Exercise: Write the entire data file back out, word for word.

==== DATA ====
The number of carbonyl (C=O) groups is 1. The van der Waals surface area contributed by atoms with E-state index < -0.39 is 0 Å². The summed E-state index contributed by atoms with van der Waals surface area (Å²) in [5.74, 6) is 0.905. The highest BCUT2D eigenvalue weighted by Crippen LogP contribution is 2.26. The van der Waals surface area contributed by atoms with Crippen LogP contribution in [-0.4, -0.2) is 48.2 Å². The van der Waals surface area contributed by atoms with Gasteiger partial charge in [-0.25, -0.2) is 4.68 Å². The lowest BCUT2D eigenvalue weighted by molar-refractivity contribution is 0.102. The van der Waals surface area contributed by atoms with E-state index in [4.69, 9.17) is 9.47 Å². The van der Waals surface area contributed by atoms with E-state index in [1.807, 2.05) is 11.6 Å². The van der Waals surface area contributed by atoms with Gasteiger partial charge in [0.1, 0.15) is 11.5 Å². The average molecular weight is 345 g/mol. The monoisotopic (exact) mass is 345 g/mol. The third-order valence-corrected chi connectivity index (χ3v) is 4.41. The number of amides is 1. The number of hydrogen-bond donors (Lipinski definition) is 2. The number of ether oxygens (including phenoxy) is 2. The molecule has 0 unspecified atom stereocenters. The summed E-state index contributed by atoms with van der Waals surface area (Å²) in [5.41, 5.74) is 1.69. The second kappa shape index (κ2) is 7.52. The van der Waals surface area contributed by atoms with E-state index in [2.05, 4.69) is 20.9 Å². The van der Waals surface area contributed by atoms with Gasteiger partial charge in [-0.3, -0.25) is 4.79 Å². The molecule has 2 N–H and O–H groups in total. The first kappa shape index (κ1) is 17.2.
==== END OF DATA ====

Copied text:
The number of carbonyl (C=O) groups is 1. The van der Waals surface area contributed by atoms with E-state index < -0.39 is 0 Å². The summed E-state index contributed by atoms with van der Waals surface area (Å²) in [5.74, 6) is 0.905. The highest BCUT2D eigenvalue weighted by Crippen LogP contribution is 2.26. The van der Waals surface area contributed by atoms with Crippen LogP contribution in [-0.4, -0.2) is 48.2 Å². The van der Waals surface area contributed by atoms with Gasteiger partial charge in [-0.25, -0.2) is 4.68 Å². The lowest BCUT2D eigenvalue weighted by molar-refractivity contribution is 0.102. The van der Waals surface area contributed by atoms with E-state index in [4.69, 9.17) is 9.47 Å². The van der Waals surface area contributed by atoms with E-state index in [1.807, 2.05) is 11.6 Å². The van der Waals surface area contributed by atoms with Gasteiger partial charge in [0.1, 0.15) is 11.5 Å². The average molecular weight is 345 g/mol. The monoisotopic (exact) mass is 345 g/mol. The third-order valence-corrected chi connectivity index (χ3v) is 4.41. The number of amides is 1. The number of hydrogen-bond donors (Lipinski definition) is 2. The number of ether oxygens (including phenoxy) is 2. The molecule has 0 unspecified atom stereocenters. The summed E-state index contributed by atoms with van der Waals surface area (Å²) in [5.41, 5.74) is 1.69. The second kappa shape index (κ2) is 7.52. The van der Waals surface area contributed by atoms with E-state index in [2.05, 4.69) is 20.9 Å². The van der Waals surface area contributed by atoms with Gasteiger partial charge in [-0.3, -0.25) is 4.79 Å². The molecule has 2 N–H and O–H groups in total. The first kappa shape index (κ1) is 17.2.